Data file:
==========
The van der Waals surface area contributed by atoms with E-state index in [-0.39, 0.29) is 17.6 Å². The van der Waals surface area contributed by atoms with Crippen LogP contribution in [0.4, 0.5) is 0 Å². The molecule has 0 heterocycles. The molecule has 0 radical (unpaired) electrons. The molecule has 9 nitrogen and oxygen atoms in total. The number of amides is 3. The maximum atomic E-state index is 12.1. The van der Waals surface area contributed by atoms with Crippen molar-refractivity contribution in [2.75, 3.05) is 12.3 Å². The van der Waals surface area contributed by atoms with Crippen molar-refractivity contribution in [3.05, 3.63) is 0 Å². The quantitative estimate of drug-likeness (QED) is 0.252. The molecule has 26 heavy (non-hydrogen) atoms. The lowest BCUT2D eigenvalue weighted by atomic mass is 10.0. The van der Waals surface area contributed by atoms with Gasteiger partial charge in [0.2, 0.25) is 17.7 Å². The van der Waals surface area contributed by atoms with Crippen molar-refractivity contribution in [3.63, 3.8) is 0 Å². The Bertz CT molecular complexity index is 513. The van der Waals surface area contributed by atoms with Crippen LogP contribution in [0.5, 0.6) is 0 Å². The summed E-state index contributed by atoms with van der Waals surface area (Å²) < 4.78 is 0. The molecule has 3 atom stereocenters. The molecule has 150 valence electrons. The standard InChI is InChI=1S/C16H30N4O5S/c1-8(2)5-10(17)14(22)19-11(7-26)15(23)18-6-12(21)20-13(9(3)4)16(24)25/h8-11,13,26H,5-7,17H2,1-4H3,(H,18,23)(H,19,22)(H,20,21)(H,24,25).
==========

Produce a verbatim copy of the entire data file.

The van der Waals surface area contributed by atoms with E-state index in [-0.39, 0.29) is 17.6 Å². The van der Waals surface area contributed by atoms with Crippen LogP contribution in [0.4, 0.5) is 0 Å². The molecule has 0 heterocycles. The molecule has 0 radical (unpaired) electrons. The molecule has 9 nitrogen and oxygen atoms in total. The number of amides is 3. The maximum atomic E-state index is 12.1. The van der Waals surface area contributed by atoms with Crippen molar-refractivity contribution in [2.75, 3.05) is 12.3 Å². The van der Waals surface area contributed by atoms with Crippen molar-refractivity contribution in [3.05, 3.63) is 0 Å². The quantitative estimate of drug-likeness (QED) is 0.252. The molecule has 26 heavy (non-hydrogen) atoms. The lowest BCUT2D eigenvalue weighted by atomic mass is 10.0. The van der Waals surface area contributed by atoms with Gasteiger partial charge in [0.2, 0.25) is 17.7 Å². The van der Waals surface area contributed by atoms with Crippen molar-refractivity contribution in [3.63, 3.8) is 0 Å². The Bertz CT molecular complexity index is 513. The van der Waals surface area contributed by atoms with Crippen LogP contribution in [0.5, 0.6) is 0 Å². The summed E-state index contributed by atoms with van der Waals surface area (Å²) < 4.78 is 0. The molecule has 3 atom stereocenters. The molecule has 150 valence electrons. The standard InChI is InChI=1S/C16H30N4O5S/c1-8(2)5-10(17)14(22)19-11(7-26)15(23)18-6-12(21)20-13(9(3)4)16(24)25/h8-11,13,26H,5-7,17H2,1-4H3,(H,18,23)(H,19,22)(H,20,21)(H,24,25).